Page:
|Total time||Avg. speed||Delay||Boarded||Wi-Fi pledged||Wi-Fi fulfilled||Wi-Fi overall|
|6.0 hours||107 km/h||6 %||100 %||92 %||100 %||92 %|
I shouldn’t have kid around with the conductor regarding the benefits of high speed tracks. Simply because the best high speed tracks won’t help if the mandatory spring suicide asshole starts jumping on these tracks. Call me cold-hearted, be my guest! In my understanding, however, nothing in the world justifies forcing your very own (maybe deep) problems onto anyone else who did not invite you. TL;DR: No respect, no sympathies.
Anyway, this won’t ruin my day since this time, board staff is quite aware and informative, actually one of the most sympathetic crews I encountered so far. Just a feeling.
And, of course, the mandatory constructive criticism: High speed tracks are (going to be) one of the most important infrastructural assets in the upcoming decades. I did never understand why these delicate facilities are placed into landscape and then left to their own devices, almost without any monitoring or security. This should change very soon, and pardon me for this comparison: If anyone in this world owns tons of knowledge on how to secure even long tracks, it is Germany. In this case, we should value our unfortunate (partial) history and create walls, fences, cameras and whatever it takes to keep these tracks safe and clean from unwanted disturbance.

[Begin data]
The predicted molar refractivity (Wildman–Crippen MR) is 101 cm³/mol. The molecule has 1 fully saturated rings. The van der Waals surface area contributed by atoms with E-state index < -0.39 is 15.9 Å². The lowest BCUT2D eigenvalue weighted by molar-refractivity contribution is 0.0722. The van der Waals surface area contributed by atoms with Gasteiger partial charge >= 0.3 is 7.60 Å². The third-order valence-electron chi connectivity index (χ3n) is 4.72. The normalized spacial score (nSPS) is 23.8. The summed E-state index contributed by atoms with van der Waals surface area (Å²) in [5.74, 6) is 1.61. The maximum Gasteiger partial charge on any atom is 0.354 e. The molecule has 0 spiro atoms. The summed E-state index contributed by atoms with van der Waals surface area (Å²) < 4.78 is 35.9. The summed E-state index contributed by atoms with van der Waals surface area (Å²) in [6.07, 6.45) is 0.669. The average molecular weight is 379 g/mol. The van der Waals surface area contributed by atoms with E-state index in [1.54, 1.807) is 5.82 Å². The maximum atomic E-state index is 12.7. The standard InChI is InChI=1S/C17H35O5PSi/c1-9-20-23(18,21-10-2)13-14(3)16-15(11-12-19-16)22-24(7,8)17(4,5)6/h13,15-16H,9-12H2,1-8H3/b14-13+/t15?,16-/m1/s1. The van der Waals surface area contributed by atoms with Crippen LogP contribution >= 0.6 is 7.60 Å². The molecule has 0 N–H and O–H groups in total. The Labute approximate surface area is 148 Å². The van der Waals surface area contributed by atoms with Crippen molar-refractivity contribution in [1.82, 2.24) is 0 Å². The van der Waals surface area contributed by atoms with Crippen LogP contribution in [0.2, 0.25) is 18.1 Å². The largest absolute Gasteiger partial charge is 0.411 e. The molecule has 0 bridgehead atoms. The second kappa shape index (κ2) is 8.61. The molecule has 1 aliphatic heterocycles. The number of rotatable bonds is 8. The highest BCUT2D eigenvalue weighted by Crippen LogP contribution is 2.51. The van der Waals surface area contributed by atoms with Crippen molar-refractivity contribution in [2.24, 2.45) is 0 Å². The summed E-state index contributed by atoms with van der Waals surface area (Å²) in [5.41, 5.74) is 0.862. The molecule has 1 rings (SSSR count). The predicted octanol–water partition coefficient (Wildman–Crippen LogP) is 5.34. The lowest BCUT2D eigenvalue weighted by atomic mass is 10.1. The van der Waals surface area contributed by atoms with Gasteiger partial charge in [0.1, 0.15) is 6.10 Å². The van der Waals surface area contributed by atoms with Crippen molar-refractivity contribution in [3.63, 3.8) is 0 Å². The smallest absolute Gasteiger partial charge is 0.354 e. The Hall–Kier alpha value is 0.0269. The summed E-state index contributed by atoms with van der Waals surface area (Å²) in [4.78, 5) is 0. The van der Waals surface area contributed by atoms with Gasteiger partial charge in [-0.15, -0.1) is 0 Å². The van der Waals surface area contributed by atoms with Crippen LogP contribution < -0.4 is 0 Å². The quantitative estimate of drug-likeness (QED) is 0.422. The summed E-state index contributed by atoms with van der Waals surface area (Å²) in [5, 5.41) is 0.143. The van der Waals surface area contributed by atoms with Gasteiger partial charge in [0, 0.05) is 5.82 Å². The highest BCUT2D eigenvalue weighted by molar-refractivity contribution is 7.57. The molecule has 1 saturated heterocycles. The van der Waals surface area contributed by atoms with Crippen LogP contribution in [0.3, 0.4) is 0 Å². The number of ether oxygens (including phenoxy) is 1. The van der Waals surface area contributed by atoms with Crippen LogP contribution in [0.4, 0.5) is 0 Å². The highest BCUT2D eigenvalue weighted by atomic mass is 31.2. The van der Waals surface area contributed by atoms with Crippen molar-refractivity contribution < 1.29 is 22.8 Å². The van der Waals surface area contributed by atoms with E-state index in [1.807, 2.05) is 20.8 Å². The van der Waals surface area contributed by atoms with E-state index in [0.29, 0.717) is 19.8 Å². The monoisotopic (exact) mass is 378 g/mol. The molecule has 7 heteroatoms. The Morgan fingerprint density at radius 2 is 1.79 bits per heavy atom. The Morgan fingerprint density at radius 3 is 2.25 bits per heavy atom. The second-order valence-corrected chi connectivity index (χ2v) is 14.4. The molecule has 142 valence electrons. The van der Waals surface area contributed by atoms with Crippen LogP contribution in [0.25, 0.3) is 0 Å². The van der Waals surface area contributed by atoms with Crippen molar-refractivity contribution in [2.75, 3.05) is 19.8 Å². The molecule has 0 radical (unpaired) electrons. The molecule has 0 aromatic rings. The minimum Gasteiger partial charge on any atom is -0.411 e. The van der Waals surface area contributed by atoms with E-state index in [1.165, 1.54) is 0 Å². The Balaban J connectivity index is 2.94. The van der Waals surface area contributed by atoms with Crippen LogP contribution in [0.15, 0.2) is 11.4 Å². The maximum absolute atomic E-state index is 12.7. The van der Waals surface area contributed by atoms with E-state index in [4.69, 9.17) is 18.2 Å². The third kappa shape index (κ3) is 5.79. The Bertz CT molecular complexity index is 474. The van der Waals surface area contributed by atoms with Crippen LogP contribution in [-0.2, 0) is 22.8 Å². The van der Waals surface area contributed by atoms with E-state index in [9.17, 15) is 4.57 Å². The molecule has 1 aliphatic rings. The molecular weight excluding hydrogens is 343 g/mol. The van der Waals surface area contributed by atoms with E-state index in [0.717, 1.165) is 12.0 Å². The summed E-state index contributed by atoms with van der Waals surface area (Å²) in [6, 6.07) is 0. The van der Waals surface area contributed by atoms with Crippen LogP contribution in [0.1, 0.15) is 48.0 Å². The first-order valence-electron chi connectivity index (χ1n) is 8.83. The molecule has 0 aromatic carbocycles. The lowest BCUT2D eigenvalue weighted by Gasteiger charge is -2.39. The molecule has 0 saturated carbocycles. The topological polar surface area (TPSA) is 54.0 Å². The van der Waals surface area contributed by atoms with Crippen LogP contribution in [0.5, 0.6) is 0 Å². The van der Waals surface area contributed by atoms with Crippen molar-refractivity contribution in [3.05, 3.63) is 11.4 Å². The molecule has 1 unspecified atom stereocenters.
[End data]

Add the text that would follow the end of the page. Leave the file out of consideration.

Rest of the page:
I am pretty confident this will happen. But of course not without at least one or two more severe incidents to happen. You know, hotplates and stuff.